Performance and survivability of totally enclosed motor propelled survival craft (TEMPSE) in ice and open water conditions

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TypeTechnical Report
Series titleTechnical Report
Physical description158 p.
SubjectTEMPSE; ice; open water; performance; survivablilitiy; cold temperatures; wind; waves; fiberglass; propeller; nozzle; manoeuvrability; visibility; powering
AbstractLifeboats are a necessary fixture on all commercial vessels and fixed and floating offshore installations. They are the crew’s last line of defense in the event of an emergency. These craft are depended upon if vessel/installation abandonment is required. Despite this reality, there are no special design regulations if the intended area of operation of the craft experiences some level of ice coverage. This poses navigational and structural challenges since lifeboats operating in ice are exposed to higher loading then ones operating in open water. The majority of lifeboats built today are typically built from a combination of chopped strand mat and heavy woven roving. This results in a structure that is easy and economical to build but may not have sufficient mechanical strength to provide a safe haven during emergency evacuations in ice covered water. The ice trials showed that the conventional lifeboat tested is capable of operating in ice concentrations to a limit of between about 6 and 7 tenths concentration. Either way, the utility of the lifeboat was severely restricted by ice cover. The basic performance limits of this type of evacuation craft show the basic design requirements for any craft that is meant to complement or replace a conventional boat system. A simple impact model relating impact energy to the lifeboat hull material and temperature indicated a safe operating speed for the lifeboat at ≈2.0 knots. During the ice trials 2007, 2009 and 2010, this safe operating speed was exceed regularly without damage to the hull. This can be attributed to the conservative nature of the model plus a couple of other factors, namely ice strength and lifeboat bow area reinforcement. In the 2007 and 2009 the ice was relatively weak and in 2010 the lifeboat entire bow area was reinforced during the impact panel dynamometer and sea-chests installation.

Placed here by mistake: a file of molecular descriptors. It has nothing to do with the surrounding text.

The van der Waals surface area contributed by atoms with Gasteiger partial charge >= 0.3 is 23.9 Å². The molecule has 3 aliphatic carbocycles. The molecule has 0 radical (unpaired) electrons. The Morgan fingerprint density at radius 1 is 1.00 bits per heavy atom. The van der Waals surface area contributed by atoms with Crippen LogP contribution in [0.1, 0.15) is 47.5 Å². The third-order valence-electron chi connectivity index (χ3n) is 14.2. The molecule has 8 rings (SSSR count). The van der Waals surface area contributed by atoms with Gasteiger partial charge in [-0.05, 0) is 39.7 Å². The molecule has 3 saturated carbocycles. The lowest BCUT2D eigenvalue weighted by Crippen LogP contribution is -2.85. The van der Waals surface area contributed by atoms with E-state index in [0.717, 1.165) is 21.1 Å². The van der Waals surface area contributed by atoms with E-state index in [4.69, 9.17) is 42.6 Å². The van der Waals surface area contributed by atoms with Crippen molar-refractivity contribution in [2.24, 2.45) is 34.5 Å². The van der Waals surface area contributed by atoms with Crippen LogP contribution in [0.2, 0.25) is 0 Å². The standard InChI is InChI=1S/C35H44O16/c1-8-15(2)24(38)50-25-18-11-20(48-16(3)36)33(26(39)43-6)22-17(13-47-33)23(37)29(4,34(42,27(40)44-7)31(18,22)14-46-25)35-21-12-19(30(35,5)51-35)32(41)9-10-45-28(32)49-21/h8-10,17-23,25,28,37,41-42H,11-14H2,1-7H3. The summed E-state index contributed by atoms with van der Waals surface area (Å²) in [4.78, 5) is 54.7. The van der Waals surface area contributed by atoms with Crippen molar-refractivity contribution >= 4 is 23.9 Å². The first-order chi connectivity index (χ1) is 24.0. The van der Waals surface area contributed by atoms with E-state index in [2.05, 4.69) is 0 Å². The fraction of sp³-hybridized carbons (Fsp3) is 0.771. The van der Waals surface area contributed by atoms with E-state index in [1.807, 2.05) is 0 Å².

Publication date
PublisherNational Research Council Canada
AffiliationOcean, Coastal and River Engineering; National Research Council Canada
Peer reviewedNo
NPARC number21262965
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Record identifiere1396097-84b5-4981-a127-b1707733f262
Record created2013-03-14
Record modified2016-10-03
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